Modern web applications should include at least a few tests, and increasingly those tests are integration tests instead of unit tests. Integration tests (or “system tests” or “functional tests”) prove that an application works the way the business needs, rather than the way a developer designed it (i.e. unit tests). In a web app, that often means using Selenium to connect into Google Chrome, Firefox, etc., and simulating the clicks and keypresses that a user performs. Selenium is easy to set up on your development machine, and you can have your first test written within a few hours.
But adding your integration tests into your CI environment, which doesn’t have a browser or even a window system, like x11, is a much larger task. Thanks to docker-selenium and @dtinth, we’re able to launch a pre-configured Google Chrome and record the test run to an MP4 video (so we can watch any failures).
Let’s dive into a
buildspec.yml for AWS CodeBuild that lets us run Selenium:
version: 0.2 env: variables: APP_TARGET_URL: https://qa1.example.com secrets-manager: APP_CREDENTIALS: MySecretsManagerItem:app_credentials phases: install: runtime-versions: docker: 18 nodejs: 10 commands: - docker pull selenium/standalone-chrome:latest - npm install pre_build: commands: - docker run -d -p 4444:4444 -v /dev/shm:/dev/shm --name selenium selenium/standalone-chrome:latest - docker exec -u 0 selenium /bin/bash -c 'apt-get update && apt-get install -y ffmpeg && rm -rf /var/lib/apt/lists/*' - docker exec -d selenium ffmpeg -video_size 1360x1020 -framerate 15 -f x11grab -i :99.0 -vf format=yuv420p /home/seluser/recording.mp4 build: commands: - | SELENIUM_SERVER_URL="http://localhost:4444/wd/hub" \ SELENIUM_BROWSER="chrome" \ npm run test -- \ --format json:test-integration/report.json \ --format node_modules/cucumber-pretty post_build: commands: - docker exec selenium pgrep ffmpeg > pidfile - docker exec selenium kill -INT $(cat pidfile) - docker exec selenium /bin/bash -c "while \$(kill -0 $(cat pidfile) 2>/dev/null); do sleep 1; done" - docker cp selenium:/home/seluser/recording.mp4 recording.mp4 artifacts: files: - recording.mp4 reports: Selenium: file-format: CucumberJson files: - test-integration/report.json
Note: You can find a more advanced approach to using FFmpeg recording in my newer post about Recording a Selenium Test Suite Video with FFmpeg. It’s pretty cool!
Let’s take a closer look at what’s going on in this
buildspec.yml to get our test suite running.
Here, we are defining the
APP_CREDENTIALS environment variables. In my test suite, I decode the
APP_CREDENTIALS environment variable (a JSON string) within the testing code… if that’s not your process, you can
remove or change these variables.
phases: install: and
This phase tells AWS CodeBuild to ensure that NodeJS and Docker are installed on the machine that runs our job. We also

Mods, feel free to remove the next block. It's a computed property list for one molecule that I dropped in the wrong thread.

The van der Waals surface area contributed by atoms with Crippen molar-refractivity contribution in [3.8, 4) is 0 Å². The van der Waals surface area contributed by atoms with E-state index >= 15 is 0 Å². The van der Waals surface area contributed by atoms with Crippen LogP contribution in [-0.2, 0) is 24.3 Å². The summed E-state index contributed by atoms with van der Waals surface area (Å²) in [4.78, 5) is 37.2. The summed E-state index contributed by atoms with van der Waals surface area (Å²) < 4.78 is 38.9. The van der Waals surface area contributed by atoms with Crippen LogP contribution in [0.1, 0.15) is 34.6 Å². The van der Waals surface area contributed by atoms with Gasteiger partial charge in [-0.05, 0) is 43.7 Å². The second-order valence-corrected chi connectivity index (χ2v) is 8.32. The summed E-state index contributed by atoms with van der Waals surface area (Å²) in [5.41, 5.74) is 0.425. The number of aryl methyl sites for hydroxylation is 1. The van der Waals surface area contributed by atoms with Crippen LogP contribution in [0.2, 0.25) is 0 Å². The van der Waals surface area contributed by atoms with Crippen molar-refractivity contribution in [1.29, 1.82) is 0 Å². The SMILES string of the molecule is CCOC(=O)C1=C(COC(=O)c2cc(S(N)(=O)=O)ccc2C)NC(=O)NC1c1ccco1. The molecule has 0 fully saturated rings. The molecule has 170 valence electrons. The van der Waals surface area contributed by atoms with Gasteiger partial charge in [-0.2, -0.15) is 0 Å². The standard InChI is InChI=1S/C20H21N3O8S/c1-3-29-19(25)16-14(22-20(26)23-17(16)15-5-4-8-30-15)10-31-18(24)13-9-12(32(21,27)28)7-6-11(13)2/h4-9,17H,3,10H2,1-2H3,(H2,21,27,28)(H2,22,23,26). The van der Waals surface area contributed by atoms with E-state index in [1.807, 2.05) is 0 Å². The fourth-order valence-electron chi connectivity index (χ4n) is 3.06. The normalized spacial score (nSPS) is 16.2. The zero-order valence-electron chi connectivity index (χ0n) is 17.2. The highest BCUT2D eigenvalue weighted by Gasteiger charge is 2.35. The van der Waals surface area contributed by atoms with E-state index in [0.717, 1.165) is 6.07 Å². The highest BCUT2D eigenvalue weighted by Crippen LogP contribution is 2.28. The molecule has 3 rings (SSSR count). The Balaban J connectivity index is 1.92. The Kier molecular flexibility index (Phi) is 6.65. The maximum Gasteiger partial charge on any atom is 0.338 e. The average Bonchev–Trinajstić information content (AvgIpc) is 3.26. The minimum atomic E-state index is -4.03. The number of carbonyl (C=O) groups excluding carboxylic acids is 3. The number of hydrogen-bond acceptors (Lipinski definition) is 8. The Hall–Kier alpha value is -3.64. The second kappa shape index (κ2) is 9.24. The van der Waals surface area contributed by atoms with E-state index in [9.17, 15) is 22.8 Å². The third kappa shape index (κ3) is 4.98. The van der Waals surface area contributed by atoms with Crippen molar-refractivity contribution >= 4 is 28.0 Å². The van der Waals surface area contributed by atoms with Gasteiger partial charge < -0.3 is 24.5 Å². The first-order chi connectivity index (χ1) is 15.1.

download our dependencies, like the
npm packages, and we launch the latest
selenium/standalone-chrome image and configure
ffmpeg to start video recording.
Because we’re connecting to the docker host to run a container, we need to configure AWS CodeBuild for Privileged Mode.
npm run test to start our test suite and apply a few environment variables that our testing code will need,
like which browser to use and where to connect to Selenium. In my code, I’m using
cucumber-js internally, so I also
configure a JSON reporter that AWS CodeBuild can parse after the test run.
Finally, we need to gracefully stop
ffmpeg and copy the recording outward from the docker container. We do this
by finding the PID of this process, sending it
SIGINT and then polling that PID until it’s stopped executing. Once we
know it’s done, we copy the video file to the build machine.
This is where we tell AWS CodeBuild to take our results and store them somewhere within our AWS account. Because I’m
cucumber-js and AWS CodeBuild includes a native
CucumberJson parser, I’m able to see rich reports in the AWS
Management Console. If you’re not using Cucumber reporting, you can remove the
reports: section, or see if your
tool can output a JUnit or other AWS CodeBuild compatible report.
Since we artifact a video recording, we need to configure AWS CodeBuild to store artifacts in S3.
There are a few natural next steps that I’m not getting into with this guide. Feel free to make improvements on this
codebuild.yml file for your project.
Here are some things you might want to try:
- Use a build variable for which browser to run, like Chrome and Firefox.
- Build the FFmpeg-installed docker image ahead of time (*only if you’re comfortable rebuilding that image every time a new Google Chrome/docker-selenium image is published).
- Read my next guide on more advanced FFmpeg integration with Selenium.
Stay tuned for a future guide, where we dive into deploying our application using Terraform in AWS CodeBuild, and then tie the whole thing together using an AWS CodePipeline to run all our CI/CD jobs back-to-back upon code changes.
If you have any questions about this article, please leave your feedback by reaching out to me on Twitter—@hnryjms, or give me a follow if you want to read more 💬